Re aggression against Thailand by less than armed attack: In Laos US was faced with large scale penetration, poor logistic situation and doubtful will and capacity to resist by local people. These facts have colored US policy thinking and led us to conclude that free world interests would be best served by a peaceful settlement at Geneva. In South Vietnam however where the people have will to fight and a government prepared to take appropriate measures deal with threat it faces, US is [Page 903] already making enormous effort in men, matériel and money to assist that nation in maintaining its independence and integrity. Obviously there is no reason to think US would do less in case of Thailand. RTG should be guided by these US actions in assessing US policy.
Following fundamental points should be presented with utmost emphasis:
- We regard Lao situation as case war or peace. As President said, Souvanna government only feasible alternative to hostilities which could involve US and Thailand. Neither of us wants this to happen. There no acceptable alternative as we have repeatedly indicated. US thus fully committed to achieving peaceful settlement at Geneva and formation government of national union under Souvanna.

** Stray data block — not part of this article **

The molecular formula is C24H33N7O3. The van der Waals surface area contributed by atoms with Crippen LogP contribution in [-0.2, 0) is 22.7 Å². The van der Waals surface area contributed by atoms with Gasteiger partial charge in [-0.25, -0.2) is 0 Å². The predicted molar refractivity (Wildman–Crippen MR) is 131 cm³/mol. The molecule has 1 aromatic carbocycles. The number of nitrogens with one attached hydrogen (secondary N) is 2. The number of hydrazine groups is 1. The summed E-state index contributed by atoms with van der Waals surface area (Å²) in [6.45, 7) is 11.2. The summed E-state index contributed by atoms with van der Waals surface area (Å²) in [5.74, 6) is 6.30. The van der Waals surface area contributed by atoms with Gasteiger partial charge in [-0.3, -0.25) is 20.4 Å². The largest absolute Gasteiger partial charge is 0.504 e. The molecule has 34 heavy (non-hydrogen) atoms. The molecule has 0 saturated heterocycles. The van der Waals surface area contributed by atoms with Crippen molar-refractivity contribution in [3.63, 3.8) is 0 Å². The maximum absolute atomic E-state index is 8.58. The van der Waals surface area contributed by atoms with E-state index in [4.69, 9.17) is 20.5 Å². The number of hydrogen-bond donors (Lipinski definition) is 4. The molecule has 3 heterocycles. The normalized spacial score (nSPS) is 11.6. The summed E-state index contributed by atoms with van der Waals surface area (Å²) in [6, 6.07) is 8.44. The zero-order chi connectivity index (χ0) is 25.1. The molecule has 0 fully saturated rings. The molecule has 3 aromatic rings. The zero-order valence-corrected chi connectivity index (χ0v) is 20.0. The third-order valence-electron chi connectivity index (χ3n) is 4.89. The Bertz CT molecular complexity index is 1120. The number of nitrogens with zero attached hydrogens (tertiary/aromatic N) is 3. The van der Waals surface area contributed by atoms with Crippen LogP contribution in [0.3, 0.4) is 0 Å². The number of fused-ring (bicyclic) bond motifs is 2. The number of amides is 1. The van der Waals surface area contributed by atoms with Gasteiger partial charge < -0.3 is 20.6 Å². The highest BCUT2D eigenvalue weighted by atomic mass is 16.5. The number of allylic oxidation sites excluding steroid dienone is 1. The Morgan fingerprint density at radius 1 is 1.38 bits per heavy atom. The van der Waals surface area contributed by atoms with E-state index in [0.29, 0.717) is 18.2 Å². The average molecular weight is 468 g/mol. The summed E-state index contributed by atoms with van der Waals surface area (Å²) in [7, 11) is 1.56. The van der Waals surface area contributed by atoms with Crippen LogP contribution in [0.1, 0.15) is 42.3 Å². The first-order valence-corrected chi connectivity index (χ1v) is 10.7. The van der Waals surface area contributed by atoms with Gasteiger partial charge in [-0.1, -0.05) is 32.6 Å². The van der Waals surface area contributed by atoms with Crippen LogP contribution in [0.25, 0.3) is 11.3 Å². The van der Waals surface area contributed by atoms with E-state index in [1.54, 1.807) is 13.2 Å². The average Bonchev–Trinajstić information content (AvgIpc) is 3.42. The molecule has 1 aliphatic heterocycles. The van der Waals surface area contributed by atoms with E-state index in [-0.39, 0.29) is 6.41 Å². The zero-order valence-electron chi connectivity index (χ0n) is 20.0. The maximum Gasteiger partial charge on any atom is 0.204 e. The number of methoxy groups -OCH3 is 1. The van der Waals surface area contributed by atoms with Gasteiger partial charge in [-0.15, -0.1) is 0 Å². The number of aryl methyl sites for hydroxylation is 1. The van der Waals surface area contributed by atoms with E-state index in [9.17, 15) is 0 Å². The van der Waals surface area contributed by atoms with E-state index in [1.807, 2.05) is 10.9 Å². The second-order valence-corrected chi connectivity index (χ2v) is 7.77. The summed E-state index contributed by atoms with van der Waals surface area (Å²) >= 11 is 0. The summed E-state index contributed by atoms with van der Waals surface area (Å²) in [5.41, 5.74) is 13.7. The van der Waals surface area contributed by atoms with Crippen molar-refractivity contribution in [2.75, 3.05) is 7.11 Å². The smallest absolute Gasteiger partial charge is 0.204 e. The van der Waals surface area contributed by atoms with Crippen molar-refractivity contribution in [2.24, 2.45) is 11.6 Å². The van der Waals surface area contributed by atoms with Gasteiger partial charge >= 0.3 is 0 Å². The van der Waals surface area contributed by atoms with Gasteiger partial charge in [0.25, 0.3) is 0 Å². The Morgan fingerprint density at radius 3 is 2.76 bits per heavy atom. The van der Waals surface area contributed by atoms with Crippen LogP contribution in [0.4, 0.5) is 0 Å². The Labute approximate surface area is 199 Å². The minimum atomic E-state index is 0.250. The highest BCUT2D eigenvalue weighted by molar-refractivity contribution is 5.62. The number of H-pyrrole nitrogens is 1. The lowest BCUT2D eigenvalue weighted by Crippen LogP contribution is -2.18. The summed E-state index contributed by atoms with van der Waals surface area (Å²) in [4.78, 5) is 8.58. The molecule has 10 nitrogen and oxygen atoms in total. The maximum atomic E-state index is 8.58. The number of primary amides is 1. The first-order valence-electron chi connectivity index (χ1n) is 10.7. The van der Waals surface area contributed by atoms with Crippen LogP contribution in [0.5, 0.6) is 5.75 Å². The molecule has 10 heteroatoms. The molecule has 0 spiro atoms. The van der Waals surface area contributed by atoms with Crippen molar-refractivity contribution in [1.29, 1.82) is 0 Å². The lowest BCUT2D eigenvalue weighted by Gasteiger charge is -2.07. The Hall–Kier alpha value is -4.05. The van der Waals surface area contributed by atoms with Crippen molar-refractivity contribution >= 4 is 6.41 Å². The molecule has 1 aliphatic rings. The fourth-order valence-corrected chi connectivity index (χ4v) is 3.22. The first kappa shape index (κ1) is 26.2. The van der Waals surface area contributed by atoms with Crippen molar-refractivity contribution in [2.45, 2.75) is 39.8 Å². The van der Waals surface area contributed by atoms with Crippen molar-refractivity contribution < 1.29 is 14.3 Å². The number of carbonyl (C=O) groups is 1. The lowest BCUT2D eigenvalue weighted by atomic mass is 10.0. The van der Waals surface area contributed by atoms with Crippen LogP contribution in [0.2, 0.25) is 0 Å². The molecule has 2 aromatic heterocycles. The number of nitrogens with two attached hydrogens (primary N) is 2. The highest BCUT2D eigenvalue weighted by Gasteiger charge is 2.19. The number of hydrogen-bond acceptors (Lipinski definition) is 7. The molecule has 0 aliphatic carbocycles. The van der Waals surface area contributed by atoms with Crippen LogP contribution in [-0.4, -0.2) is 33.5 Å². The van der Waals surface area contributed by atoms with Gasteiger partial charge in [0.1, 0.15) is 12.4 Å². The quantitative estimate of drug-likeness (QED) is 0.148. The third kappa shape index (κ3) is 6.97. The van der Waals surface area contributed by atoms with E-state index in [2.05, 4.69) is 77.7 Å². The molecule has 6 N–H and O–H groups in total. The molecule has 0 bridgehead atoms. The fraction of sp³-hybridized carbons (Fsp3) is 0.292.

- US policy is firm on Lao settlement; while we respect Sarit’s views as ally and friend we are nevertheless fully determined press forward toward solution which we and other powers represented Geneva believe is only feasible peaceful solution. Efforts by RTG change US policy or encourage RLG sabotage settlement will only make solution Lao problem more difficult and might force US resort increasingly strong measures to effect settlement.
- We therefore urgently request that Sarit inform RLG that RTG fully supports concept of peaceful settlement Laos, and formation government national union along lines tentatively agreed at Geneva. You should tell Sarit that his cooperation this matter will go far in further cementing our mutual relations.
- The time is short; there is much evidence that unless a Geneva settlement is achieved soon, we may be faced with a new outbreak of hostilities with consequences that are most dangerous.
Sequence and manner in which you present contents this telegram left your discretion. Written confirmation assurances re Article IV (1) Manila Pact would require advance Department approval of text.
- Source: Department of State, Central Files, 751J.00/1-2162. Secret; Niact. Drafted by Cleveland and Masters; cleared in draft by Harriman, Chayes, and Cross and by Rice, Peters, and McGhee; and approved by U. Alexis Johnson. Discussed in substance with the President. Repeated to Geneva FECON, to Vientiane, London, Paris, Saigon, and CINCPAC POLA.↩